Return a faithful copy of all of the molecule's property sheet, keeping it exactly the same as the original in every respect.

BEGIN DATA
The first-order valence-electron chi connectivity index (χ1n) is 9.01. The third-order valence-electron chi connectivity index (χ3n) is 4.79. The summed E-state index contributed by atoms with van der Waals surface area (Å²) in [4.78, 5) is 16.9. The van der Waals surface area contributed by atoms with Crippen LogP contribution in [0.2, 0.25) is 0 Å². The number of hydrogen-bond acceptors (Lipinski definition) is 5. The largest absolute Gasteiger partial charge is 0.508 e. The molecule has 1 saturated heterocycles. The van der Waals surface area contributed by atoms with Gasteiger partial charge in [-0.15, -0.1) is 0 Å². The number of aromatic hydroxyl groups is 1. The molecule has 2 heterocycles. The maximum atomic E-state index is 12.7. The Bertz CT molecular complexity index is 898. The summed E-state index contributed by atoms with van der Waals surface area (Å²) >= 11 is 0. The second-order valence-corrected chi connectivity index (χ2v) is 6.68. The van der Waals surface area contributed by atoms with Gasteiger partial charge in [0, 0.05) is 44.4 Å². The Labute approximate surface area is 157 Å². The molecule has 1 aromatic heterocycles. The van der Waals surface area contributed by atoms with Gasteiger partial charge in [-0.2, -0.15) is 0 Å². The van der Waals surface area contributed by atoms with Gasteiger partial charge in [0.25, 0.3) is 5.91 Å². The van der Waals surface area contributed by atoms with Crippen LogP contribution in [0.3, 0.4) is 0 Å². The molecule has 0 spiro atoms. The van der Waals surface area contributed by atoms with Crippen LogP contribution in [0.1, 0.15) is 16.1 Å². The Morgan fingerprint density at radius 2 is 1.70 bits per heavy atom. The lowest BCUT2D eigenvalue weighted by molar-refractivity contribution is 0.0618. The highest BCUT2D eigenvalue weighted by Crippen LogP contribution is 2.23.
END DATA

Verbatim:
The first-order valence-electron chi connectivity index (χ1n) is 9.01. The third-order valence-electron chi connectivity index (χ3n) is 4.79. The summed E-state index contributed by atoms with van der Waals surface area (Å²) in [4.78, 5) is 16.9. The van der Waals surface area contributed by atoms with Crippen LogP contribution in [0.2, 0.25) is 0 Å². The number of hydrogen-bond acceptors (Lipinski definition) is 5. The largest absolute Gasteiger partial charge is 0.508 e. The molecule has 1 saturated heterocycles. The van der Waals surface area contributed by atoms with Gasteiger partial charge in [-0.15, -0.1) is 0 Å². The number of aromatic hydroxyl groups is 1. The molecule has 2 heterocycles. The maximum atomic E-state index is 12.7. The Bertz CT molecular complexity index is 898. The summed E-state index contributed by atoms with van der Waals surface area (Å²) >= 11 is 0. The second-order valence-corrected chi connectivity index (χ2v) is 6.68. The van der Waals surface area contributed by atoms with Gasteiger partial charge in [0, 0.05) is 44.4 Å². The Labute approximate surface area is 157 Å². The molecule has 1 aromatic heterocycles. The van der Waals surface area contributed by atoms with Gasteiger partial charge in [-0.2, -0.15) is 0 Å². The van der Waals surface area contributed by atoms with Gasteiger partial charge in [0.25, 0.3) is 5.91 Å². The van der Waals surface area contributed by atoms with Crippen LogP contribution in [0.3, 0.4) is 0 Å². The molecule has 0 spiro atoms. The van der Waals surface area contributed by atoms with Crippen LogP contribution in [0.1, 0.15) is 16.1 Å². The Morgan fingerprint density at radius 2 is 1.70 bits per heavy atom. The lowest BCUT2D eigenvalue weighted by molar-refractivity contribution is 0.0618. The highest BCUT2D eigenvalue weighted by Crippen LogP contribution is 2.23.